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March 22, 2013     Post-Gazette
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March 22, 2013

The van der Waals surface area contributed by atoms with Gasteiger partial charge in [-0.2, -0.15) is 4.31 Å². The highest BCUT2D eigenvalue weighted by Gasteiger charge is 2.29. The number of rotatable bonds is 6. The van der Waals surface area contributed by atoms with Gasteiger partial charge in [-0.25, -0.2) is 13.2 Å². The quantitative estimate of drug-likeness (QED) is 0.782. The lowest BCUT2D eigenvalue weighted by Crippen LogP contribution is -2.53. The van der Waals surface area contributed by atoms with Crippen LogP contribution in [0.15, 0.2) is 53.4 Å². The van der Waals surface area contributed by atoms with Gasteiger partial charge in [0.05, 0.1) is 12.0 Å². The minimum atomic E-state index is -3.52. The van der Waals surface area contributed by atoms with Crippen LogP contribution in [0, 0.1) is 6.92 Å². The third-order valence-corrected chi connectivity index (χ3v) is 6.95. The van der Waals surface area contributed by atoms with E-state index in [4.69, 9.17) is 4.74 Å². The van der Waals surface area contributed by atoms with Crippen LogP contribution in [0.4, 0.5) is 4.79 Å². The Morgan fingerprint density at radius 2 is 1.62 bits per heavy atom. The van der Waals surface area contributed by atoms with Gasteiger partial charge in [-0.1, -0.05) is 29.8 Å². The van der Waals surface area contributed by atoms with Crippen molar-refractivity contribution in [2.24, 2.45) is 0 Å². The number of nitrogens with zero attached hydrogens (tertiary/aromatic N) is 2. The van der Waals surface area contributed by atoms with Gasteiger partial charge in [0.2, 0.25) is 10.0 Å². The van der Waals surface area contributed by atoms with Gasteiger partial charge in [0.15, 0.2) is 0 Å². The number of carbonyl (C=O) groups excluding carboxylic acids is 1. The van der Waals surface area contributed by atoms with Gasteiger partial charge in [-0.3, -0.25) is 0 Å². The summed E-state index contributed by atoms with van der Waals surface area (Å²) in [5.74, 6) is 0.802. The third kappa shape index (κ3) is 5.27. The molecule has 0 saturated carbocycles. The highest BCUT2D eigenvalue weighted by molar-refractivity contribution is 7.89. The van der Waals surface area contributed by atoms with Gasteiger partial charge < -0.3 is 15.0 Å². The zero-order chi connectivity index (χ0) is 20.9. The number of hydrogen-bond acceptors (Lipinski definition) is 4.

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POST-GAZETTE, MARCH 22, 2013 Page 13 by John Christoforo abb ollKtOANostalgicRemembrance l ll, i i Last week I was talking about my hobby ... old cars. During my younger life, I have had some pretty nice cars. I always bought them used as I had a taste for the expensive ones. My ra- tionale was that, the expen- sive ones were owned by older people who didn't hot rod them around the city and that meant they were in good shape. I seemed to luck out each time. My first car as a working adult was a 58 Thunderbird. For 1958, the 2-seater sports car had evolved into a 4-seater and my bass violin fit inside. It was 1961 and I had obtained a job teaching high school the September before and with a teaching salary and the music at night I could afford a nice car. My next car was a 1960 Cadillac convertible, which I drove to Florida several times when the guys and I went on summer vacations, The next was a 1964 Chrysler Imperial and this was fol- lowed by 1969 Eldorado. From there on I always stayed with the Cadillac or Lincoln models, always used and always within pocket range. My first attempt with an antique car happened acci- dently. An ex-girlfriend from my teen years was getting a divorce. Her husband told me ;that they were selling every- thing to divide things equally between them. He taught auto mechanics at a techni- cal high school and had done over a 1953 Corvette. It was number 000069 from that first year of the left cycle of the Corvette. The car wasn't much of a sports car. It had a Chevy 6 cylinder engine and an automatic transmis- sion, which meant that it couldn't get out of its own way. But, it was pretty, I liked it and the price was right. I bought it for $2,500. I put it into the garage for the winter and when spring rolled around I received a call from Paramount Pictures in Hollywood. I had been knocking on doors out there and they began to open. Be- fore I was to leave Boston I cleaned up the Corvette so Dad might be able to sell it for me. I headed for a gas sta- r_ion to fill the tank and while this was happening, I spot- ted an old-timer who began walking around the car. I asked if there was anything wrong and he looked at me with a scowl on his face and asked, "Is this car for sale?" I replied, "I hadn't thought about it, but are you inter- ested?" Scowling even more, the man said, "I'm inter- ested, but I won't give you a cent more than $25,000. I tried not to move a muscle on my face and replied, "Let me think about it." The man gave me his business card with his phone number on it and left. I looked up and said, "Thank you God." With the car sold to the old man, I had enough money ......... to_ live on in California. I did My 1962 Lincoln Continental. get some work from the pro- duction company's houses at Paramount and headed back home as Labor Day ap- proached that September. I went back to teaching in Boston and playing music at night. Periodically, I'd get a call from Paramount and headed back to California to do a bit of acting. Through all of this, I didn't have time for a hobby, espe- cially where old cars are con- cerned. My entry into the hobby was, as I indicated in last week's column, later in life. Well, if you remember, I brought my winning Little League team to an ice cream place and a group of old car enthusiasts were having an impromptu get together. I spotted a '66 Thunderbird on display that was for sale. Loretta felt guilty about the '59 Caddy she talked me out of the summer before and insisted I buy the T-Bird. It needed work and I bargained with the owner for 2 weeks. I finally bought the car and proudly drove it to antique car shows that summer. From that point on, I began working on the car trying to put in showroom condition. I did a little every year to keep the cost down and I still own the vehicle today. Dean Saluti and Margie Cahn were the next in the crowd to buy an antique car. They found a 1963 Corvette in Texas and brought it home. We, for the next few years, would lead off division three of the Columbus Day parade with our cars, but I could tell ... Dean wasn't happy. He wanted an antique Jaguar. When I first met him in 1973, he was driving a Jaguar XKE 2-seater. He wanted a British car to make him happy, and the Corvette was traded for Victoria, 1966 four door Jaguar that makes him look like a detective from Scotland Yard when he drives it. A year or so later, Loretta needed a car and I went on the search for something she might like. One day, I was passing a garage in Belmont and saw a couple of used cars for sale. I looked at one I thought she might like, but the mileage was too high and it needed a lot of work. But, parked next to that car was a 1962 Lin- coln Continental with sui- cide doors. The car was in good shape and had low miles. This model came out in 1961 and was the salva- tion of Lincoln Division of Ford. Between the Edsel and the late '50s Lincoln, Ford had lost many millions. They dropped the Edsel and re- styled the Lincoln. This '62 was from the 2nd year of the production model. It was such a good car; the style would last through the '60s. I bargained with the son of the garage owner until I got my price and added the '62 Lincoln to the collection. From that point on, I be- gan to rotate which car i drove and to which car show I wanted to attend. Dean next bought a 1969 MGB, a 2-seater convertible. I like the car, but my shoulders don't fit the seat. I guess the British are built different than Italians are. Dean and Margie have stayed with the European cars and have severa! today, but we attend some of the same events that feature old cars. Last year I was at a car show and an old friend men- tioned that a lady he knew had her late husband's an- tique car for sale. The man was gone and the widow was selling off all his toys. I ac- companied by friend to see the car. It was a foreign one and I brought a friend who is a foreign car expert, Bill Strachman. The car turned out to be a 1973 Mercedes 4540 SL, 2-seater convert- ible. Bill checked it over and whispered to me, "Buy it or I will." I bargained with the woman for a week or two be- cause her price was unreal- istic. She finally relented and sold it to me for what I wanted to pay and I added it to the collection. Loretta thinks I'm crazy owning three old cars, but my comment is, "I'm old, don't drink, don't take drugs, don't smoke cigarettes and don't chase women ... I need something and it might as well be old cars." To keep the cars running and in good condition ain't cheap, but as the years pass these vehicles only appre- ciate in value and I love the hobby. If Dad were alive, I think he would accompany me when I head out to the car shows. I know that Babbononno loved to ride in convertibles. I guess I've made the right choices. Maybe when Loretta isn't looking, I might find some- thing else in the way of another old car. If I do, are there any good divorce lawyers around reading this column? Gotta go ... .GOD BLESS AMERICA Socially Scene (Continued from Page 13) Caffe dello Sport serves up some if the tastiest Tiramisu, Frutti Di Bosco and Cappuccino! in the alley behind Bricco Ristorante. You can stop in between 6:00 am to 12:00 am or place an order by calling 617-248-9859. Salumeria Italiana .... A classic place to find all your appetizer ingredients also odds and ends. In our feats held at home the meats and cheese plates are something your guests always look forward to. Salumeria offers Calabrese style soppressata, Italian mortadella with pistachios, burrata, Central Formaggi peeorino sardo, Agostino Recca Sicilian Salted ancho- vies and even pasta, otis, vin- egar and kitchen tools. Salumeria Italiana is home to the finest foods from Italy and all of the Mediter- ranean. Their store opened almost 50 years ago in Boston's North End because an Italian mother wanted to feed her baby son the wonderful foods she knew from her homeland. That baby was Gaetano Martig- netti, the owner and son of founders Erminio and Vanda Martignetti. Salumeria Italiana allows you to browse through their store, select just what you want and quickly and easily place an order. All orders are packed with extra care and pride to make sure the prod- ucts get to you as safely and as quickly as possible. They are located at 151 Richmond Street, Boston and can be reached by phone at 617- 523-8743 or 800-400-5916 or visit their website at ( Caffe' Dello Sport .... Some consider the best part of the meal the very last. Ev- eryone saves room for desert on Easter. Caffe' Dello Sport is just a great place to catch a soccer match and cappuccino, yet a great spot for your desert orders. They place orders for you through Bindi pastries, originally from Milano, who now have brought their Italian touch to New Jersey. They receive the imported items there to create theses amazing cakes on site. A few items featured are a Frutti di Bosco (mixed berry cake} and triple chocolate mousse. You can access a full listing at www.bindiuscacom or con- tact Caffe Dello Sport at 617- 523-5063 or www.caffedello They are located at 308 Hanover Street, Boston MA or you can follow their flawless sports schedule at w ww.facebook, corn~ Caffe DeUoSport. Pastry by Erica ..... Pastry by Erica is a desert company based out of Cranston, RI. Erica Rico, owner and top chef of the business is a graduate from the baking and pastry arts program at Johnston and Whales Uni- versity. With her experience and natural touch each pastry is made to perfection solely by her. For the holiday they will be featuring Easter Bread (Italian/braided with eggs), mom's famous coco- nut bunny cake and rice pie. Pastry by Erica does it all; she bakes the fanciest birth- day, wedding or christening cakes along with some of the best zeppolis aroundI Log on to to view her selections, place orders through Info@pastryby or call 401-556- 4408. Owned and operated by Pamela Donnaruma, Publisher, Post-Gazette Quality Printing for all your Commercial and Personal Needs Stationery Business Cards Menus * Flyers Program Books * Wedding and Party Invitations Announcements * Busmess Forms and Documents -- COMPETITIVE PRICES ---